Seeing His Face

Sometimes we need to sort out how to reconcile scripture with scripture. Recently I read some comments about whether or not a person could see God’s face, and while I have had thoughts about it over the years, I had never actually studied the issue so I decided to look at it. Many people have used the following passage to assert that no one can see God’s face. Primarily because that is plainly what the text states.

18 And he said, “Please, show me Your glory.” 19 Then He said, “I will make all My goodness pass before you, and I will proclaim the name of the Lord before you. I will be gracious to whom I will be gracious, and I will have compassion on whom I will have compassion.” 20 But He said, “You cannot see My face; for no man shall see Me, and live.” Exodus 33:18–20 (NKJV)

Yet in spite of what the passage says, we have a number of examples in scripture of people seeing Yahweh so it seems important to consider what this sentence means, “You cannot see My face; for no man shall see Me, and live.” The Hebrew word means face and a more literal translation of ‘see Me, and live’ is ‘see Me, and remain alive.’ So obviously the phrase means what it says. At the same time context is important and here it is the Father speaking, as earlier in the chapter He refers to the Angel He would send with them, a theophany of the preincarnate Jesus. We also have in Exodus 33:11 Yahweh speaking to Moses ‘face to face’ but nothing to suggest Moses was gazing on Yahweh’s face so the salient point seems to be not ‘seeing’ Yahweh’s face fully revealed. Still later where we have the prohibition against seeing Yahweh’s face, Moses is allowed to gaze at Yahweh’s back (33:20-23, 34:5-7).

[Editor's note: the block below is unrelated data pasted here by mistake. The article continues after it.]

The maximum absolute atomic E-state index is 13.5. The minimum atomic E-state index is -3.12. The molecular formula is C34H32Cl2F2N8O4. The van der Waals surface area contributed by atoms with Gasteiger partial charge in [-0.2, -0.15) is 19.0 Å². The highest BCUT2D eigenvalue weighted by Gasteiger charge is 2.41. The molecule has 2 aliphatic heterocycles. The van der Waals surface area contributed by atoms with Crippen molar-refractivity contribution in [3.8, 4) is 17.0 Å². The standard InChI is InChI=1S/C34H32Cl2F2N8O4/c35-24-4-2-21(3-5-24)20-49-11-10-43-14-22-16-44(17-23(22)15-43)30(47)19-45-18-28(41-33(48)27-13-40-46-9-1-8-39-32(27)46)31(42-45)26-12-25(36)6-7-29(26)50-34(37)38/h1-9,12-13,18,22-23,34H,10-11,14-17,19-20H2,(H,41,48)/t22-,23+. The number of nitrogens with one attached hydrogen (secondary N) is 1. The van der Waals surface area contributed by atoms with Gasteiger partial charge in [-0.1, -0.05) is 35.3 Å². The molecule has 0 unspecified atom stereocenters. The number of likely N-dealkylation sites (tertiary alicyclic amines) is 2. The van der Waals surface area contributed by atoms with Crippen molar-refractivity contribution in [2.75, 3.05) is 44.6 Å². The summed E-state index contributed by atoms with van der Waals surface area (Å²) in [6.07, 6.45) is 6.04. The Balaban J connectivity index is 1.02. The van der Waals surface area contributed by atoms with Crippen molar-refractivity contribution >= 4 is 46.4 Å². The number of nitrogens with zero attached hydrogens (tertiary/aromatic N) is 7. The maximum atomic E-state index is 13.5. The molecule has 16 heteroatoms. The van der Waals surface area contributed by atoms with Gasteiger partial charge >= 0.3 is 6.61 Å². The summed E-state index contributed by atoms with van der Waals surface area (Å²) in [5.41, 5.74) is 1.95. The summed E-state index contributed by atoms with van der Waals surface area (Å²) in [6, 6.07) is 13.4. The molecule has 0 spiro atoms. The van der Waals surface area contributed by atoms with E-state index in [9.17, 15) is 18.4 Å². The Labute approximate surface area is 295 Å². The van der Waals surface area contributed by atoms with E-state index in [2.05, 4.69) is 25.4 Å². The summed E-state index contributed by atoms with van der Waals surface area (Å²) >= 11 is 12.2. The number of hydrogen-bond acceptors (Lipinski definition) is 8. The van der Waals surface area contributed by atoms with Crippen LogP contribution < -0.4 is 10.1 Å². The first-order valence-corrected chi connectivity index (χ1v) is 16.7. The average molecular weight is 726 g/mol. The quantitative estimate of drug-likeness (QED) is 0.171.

Now, we will ‘look’ at some examples from scripture of individuals seeing God. Clearly, prior to Moses there was an awareness of the danger of seeing Yahweh based on Jacob’s comment.  

30 So Jacob called the name of the place Peniel: “For I have seen God face to face, and my life is preserved.” Genesis 32:30 (NKJV)

We have the same concern generations after Moses with Isaiah’s response to his revelation and encounter with Yahweh.

5 So I said: “Woe is me, for I am undone! Because I am a man of unclean lips, And I dwell in the midst of a people of unclean lips; For my eyes have seen the King, The Lord of hosts.” Isaiah 6:5 (NKJV)

Ezekiel gives us a fuller description of what he saw in one of his encounters.

1 And it came to pass in the sixth year, in the sixth month, on the fifth day of the month, as I sat in my house with the elders of Judah sitting before me, that the hand of the Lord God fell upon me there. 2 Then I looked, and there was a likeness, like the appearance of fire – from the appearance of His waist and downward, fire; and from His waist and upward, like the appearance of brightness, like the color of amber. 3 He stretched out the form of a hand, and took me by a lock of my hair; and the Spirit lifted me up between earth and heaven, and brought me in visions of God to Jerusalem, to the door of the north gate of the inner court, where the seat of the image of jealousy was, which provokes to jealousy. 4 And behold, the glory of the God of Israel was there, like the vision that I saw in the plain. Ezekiel 8:1–4 (NKJV)